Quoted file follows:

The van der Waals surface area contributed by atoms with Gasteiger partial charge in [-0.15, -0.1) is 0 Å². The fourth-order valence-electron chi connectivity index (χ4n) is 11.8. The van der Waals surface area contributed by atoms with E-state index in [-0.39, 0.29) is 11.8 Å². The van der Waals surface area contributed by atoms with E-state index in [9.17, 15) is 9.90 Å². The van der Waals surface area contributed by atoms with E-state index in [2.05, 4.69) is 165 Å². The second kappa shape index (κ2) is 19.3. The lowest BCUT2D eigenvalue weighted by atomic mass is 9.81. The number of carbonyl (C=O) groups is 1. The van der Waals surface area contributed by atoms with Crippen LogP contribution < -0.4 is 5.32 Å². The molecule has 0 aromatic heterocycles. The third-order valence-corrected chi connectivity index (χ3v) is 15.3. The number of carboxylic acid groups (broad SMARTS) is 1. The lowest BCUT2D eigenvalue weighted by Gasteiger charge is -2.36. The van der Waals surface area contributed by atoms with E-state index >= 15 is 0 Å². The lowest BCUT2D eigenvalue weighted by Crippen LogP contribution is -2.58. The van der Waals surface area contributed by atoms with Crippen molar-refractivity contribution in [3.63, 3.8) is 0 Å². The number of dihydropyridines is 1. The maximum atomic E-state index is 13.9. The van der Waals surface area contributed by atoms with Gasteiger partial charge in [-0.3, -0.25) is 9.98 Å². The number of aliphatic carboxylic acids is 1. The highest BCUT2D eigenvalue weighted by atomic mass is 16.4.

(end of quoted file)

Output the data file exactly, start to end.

The van der Waals surface area contributed by atoms with Gasteiger partial charge in [-0.15, -0.1) is 0 Å². The fourth-order valence-electron chi connectivity index (χ4n) is 11.8. The van der Waals surface area contributed by atoms with E-state index in [-0.39, 0.29) is 11.8 Å². The van der Waals surface area contributed by atoms with E-state index in [9.17, 15) is 9.90 Å². The van der Waals surface area contributed by atoms with E-state index in [2.05, 4.69) is 165 Å². The second kappa shape index (κ2) is 19.3. The lowest BCUT2D eigenvalue weighted by atomic mass is 9.81. The number of carbonyl (C=O) groups is 1. The van der Waals surface area contributed by atoms with Crippen LogP contribution < -0.4 is 5.32 Å². The molecule has 0 aromatic heterocycles. The third-order valence-corrected chi connectivity index (χ3v) is 15.3. The number of carboxylic acid groups (broad SMARTS) is 1. The lowest BCUT2D eigenvalue weighted by Gasteiger charge is -2.36. The van der Waals surface area contributed by atoms with E-state index >= 15 is 0 Å². The lowest BCUT2D eigenvalue weighted by Crippen LogP contribution is -2.58. The van der Waals surface area contributed by atoms with Crippen molar-refractivity contribution in [3.63, 3.8) is 0 Å². The number of dihydropyridines is 1. The maximum atomic E-state index is 13.9. The van der Waals surface area contributed by atoms with Gasteiger partial charge in [-0.3, -0.25) is 9.98 Å². The number of aliphatic carboxylic acids is 1. The highest BCUT2D eigenvalue weighted by atomic mass is 16.4.